Each year, one in five girls and one in seven boys engage in self-injurious behavior. Approximately 90 percent of individuals who engage in self-harm, do so during their teen and pre-teen years. If often starts by the age of 14 and can carry on into their 20s without the right help. Self-injury can occur for many reasons including an individual’s attempt to relieve emotional numbness or pain, inflict punishment on themselves, reenact abuse, establish what is “real,” or regain a sense of control over one’s self. Self-injuring behaviors may start from introduction from a peer, something the youth has seen on the internet or television, or it may happen merely out of impulse or by accident. Self-injury can, but does not always, accompany the presence of a mental health challenge such as anxiety, depression, or eating disorder.

Self-harm is identified by a number of behaviors. The most common include:

  • Cutting
  • Burning
  • Interfering with wound healing (picking or reopening wounds)
  • Punching or hitting oneself or other objects
  • Inserting objects into the skin
  • Purposely bruising or breaking one’s bones
  • Pulling out eyelashes, brows or scalp hair (not for grooming)

Self-injurious behavior is often concealed. Do not confuse this as a ploy for attention as individuals often don’t broadcast self-injury wounds, making these behaviors sometimes difficult to spot. If you notice someone wearing unusual clothing for the time of year, i.e. long sleeves during hot summer months, they could be concealing self-injury wounds. A person may also refuse to participate in activities they once enjoyed that would reveal such wounds, i.e. going swimming or visiting the beach. A sign can also be if a person has consistently fresh wounds but also has a seemingly logical story, i.e. cat scratches, or getting in a fight no one saw to explain a broken hand. You may also notice items that they use to self-injure in peculiar places such as razor blades in their backpack or pocket.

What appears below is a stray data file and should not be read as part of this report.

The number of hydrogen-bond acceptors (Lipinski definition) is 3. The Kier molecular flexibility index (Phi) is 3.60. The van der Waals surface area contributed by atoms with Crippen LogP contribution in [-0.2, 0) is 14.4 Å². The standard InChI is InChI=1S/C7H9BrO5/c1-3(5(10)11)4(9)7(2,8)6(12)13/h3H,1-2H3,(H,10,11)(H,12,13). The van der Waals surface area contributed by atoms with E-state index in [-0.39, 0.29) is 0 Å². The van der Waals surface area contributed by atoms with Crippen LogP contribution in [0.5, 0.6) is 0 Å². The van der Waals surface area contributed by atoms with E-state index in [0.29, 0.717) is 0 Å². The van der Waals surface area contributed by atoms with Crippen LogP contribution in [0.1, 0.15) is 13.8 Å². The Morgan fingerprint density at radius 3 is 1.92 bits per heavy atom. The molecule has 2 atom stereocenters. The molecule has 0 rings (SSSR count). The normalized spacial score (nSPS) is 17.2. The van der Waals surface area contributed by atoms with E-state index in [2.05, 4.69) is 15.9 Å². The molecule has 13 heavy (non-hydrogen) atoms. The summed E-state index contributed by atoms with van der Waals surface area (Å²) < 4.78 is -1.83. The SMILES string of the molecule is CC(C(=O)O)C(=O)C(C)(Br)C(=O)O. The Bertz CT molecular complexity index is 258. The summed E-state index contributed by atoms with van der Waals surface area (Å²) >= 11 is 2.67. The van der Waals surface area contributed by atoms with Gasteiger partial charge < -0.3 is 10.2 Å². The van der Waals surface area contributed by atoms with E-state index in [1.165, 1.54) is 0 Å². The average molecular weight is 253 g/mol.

If you suspect someone is self-injuring, approach them and tell them you want to help. When you broach the topic, remain calm and don’t be demeaning. Tell them what you’ve noticed that concerns you. Ask them about things that are going on in their lives and how it makes them feel. Be particularly mindful of feelings of emptiness. Encourage a teen to be open with their parents or trusted adult who can connect them with a mental health professional. Finding adequate support can help to end or ease the frequency of self-injury.

If you or someone you know is self-injuring, confide in someone who can help find a better way to cope. This can be a counselor, therapist, teacher, coach, parent, youth minister, pediatrician or other trusted adult. Don’t just assume symptoms will go away on their own. Getting professional help is important for long-term safety. Ignoring the problem can push a child toward more dangerous and risky behaviors.

Canopy Children’s Solutions is a Mississippi-based non-profit with Behavioral Health Clinics in Jackson, Hattiesburg and Gulfport working specifically with children and adolescents ages 5-20. For more information on Canopy outpatient clinics, contact a Care Coordinator at 800.388.6247. You can also click here.